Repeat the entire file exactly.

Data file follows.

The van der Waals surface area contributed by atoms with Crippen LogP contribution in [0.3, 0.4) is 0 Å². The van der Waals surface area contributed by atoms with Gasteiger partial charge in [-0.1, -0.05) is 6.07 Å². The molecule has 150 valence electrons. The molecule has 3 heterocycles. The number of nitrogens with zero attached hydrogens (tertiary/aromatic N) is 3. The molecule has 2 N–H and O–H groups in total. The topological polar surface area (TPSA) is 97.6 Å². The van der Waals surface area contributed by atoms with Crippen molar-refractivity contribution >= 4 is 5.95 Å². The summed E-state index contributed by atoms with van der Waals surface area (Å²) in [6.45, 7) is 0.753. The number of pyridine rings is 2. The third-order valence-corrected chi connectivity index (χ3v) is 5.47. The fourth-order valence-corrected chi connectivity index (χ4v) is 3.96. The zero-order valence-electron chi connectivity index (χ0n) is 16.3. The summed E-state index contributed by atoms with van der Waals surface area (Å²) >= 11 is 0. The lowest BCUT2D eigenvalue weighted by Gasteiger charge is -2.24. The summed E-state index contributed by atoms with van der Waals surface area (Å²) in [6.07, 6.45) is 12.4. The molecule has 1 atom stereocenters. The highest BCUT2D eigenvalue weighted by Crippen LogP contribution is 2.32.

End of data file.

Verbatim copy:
The van der Waals surface area contributed by atoms with Crippen LogP contribution in [0.3, 0.4) is 0 Å². The van der Waals surface area contributed by atoms with Gasteiger partial charge in [-0.1, -0.05) is 6.07 Å². The molecule has 150 valence electrons. The molecule has 3 heterocycles. The number of nitrogens with zero attached hydrogens (tertiary/aromatic N) is 3. The molecule has 2 N–H and O–H groups in total. The topological polar surface area (TPSA) is 97.6 Å². The van der Waals surface area contributed by atoms with Crippen molar-refractivity contribution >= 4 is 5.95 Å². The summed E-state index contributed by atoms with van der Waals surface area (Å²) in [6.45, 7) is 0.753. The number of pyridine rings is 2. The third-order valence-corrected chi connectivity index (χ3v) is 5.47. The fourth-order valence-corrected chi connectivity index (χ4v) is 3.96. The zero-order valence-electron chi connectivity index (χ0n) is 16.3. The summed E-state index contributed by atoms with van der Waals surface area (Å²) >= 11 is 0. The lowest BCUT2D eigenvalue weighted by Gasteiger charge is -2.24. The summed E-state index contributed by atoms with van der Waals surface area (Å²) in [6.07, 6.45) is 12.4. The molecule has 1 atom stereocenters. The highest BCUT2D eigenvalue weighted by Crippen LogP contribution is 2.32.